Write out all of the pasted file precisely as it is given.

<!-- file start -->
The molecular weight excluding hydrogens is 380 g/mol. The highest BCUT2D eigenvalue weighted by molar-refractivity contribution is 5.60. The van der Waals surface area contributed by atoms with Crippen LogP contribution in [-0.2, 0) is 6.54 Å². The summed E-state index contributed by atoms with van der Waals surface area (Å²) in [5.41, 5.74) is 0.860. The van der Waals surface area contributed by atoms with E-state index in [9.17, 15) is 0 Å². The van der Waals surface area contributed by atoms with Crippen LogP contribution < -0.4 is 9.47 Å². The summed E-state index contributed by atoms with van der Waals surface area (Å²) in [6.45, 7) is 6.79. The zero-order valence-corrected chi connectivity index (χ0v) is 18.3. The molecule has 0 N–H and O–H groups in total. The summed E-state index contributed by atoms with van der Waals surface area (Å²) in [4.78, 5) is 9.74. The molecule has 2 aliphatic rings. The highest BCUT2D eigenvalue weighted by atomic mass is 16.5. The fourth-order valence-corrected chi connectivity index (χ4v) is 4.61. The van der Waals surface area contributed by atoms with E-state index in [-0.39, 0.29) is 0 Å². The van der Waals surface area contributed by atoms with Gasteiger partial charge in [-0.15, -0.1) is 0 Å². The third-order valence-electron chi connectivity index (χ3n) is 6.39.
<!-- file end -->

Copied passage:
The molecular weight excluding hydrogens is 380 g/mol. The highest BCUT2D eigenvalue weighted by molar-refractivity contribution is 5.60. The van der Waals surface area contributed by atoms with Crippen LogP contribution in [-0.2, 0) is 6.54 Å². The summed E-state index contributed by atoms with van der Waals surface area (Å²) in [5.41, 5.74) is 0.860. The van der Waals surface area contributed by atoms with E-state index in [9.17, 15) is 0 Å². The van der Waals surface area contributed by atoms with Crippen LogP contribution < -0.4 is 9.47 Å². The summed E-state index contributed by atoms with van der Waals surface area (Å²) in [6.45, 7) is 6.79. The zero-order valence-corrected chi connectivity index (χ0v) is 18.3. The molecule has 0 N–H and O–H groups in total. The summed E-state index contributed by atoms with van der Waals surface area (Å²) in [4.78, 5) is 9.74. The molecule has 2 aliphatic rings. The highest BCUT2D eigenvalue weighted by atomic mass is 16.5. The fourth-order valence-corrected chi connectivity index (χ4v) is 4.61. The van der Waals surface area contributed by atoms with E-state index in [-0.39, 0.29) is 0 Å². The van der Waals surface area contributed by atoms with Gasteiger partial charge in [-0.15, -0.1) is 0 Å². The third-order valence-electron chi connectivity index (χ3n) is 6.39.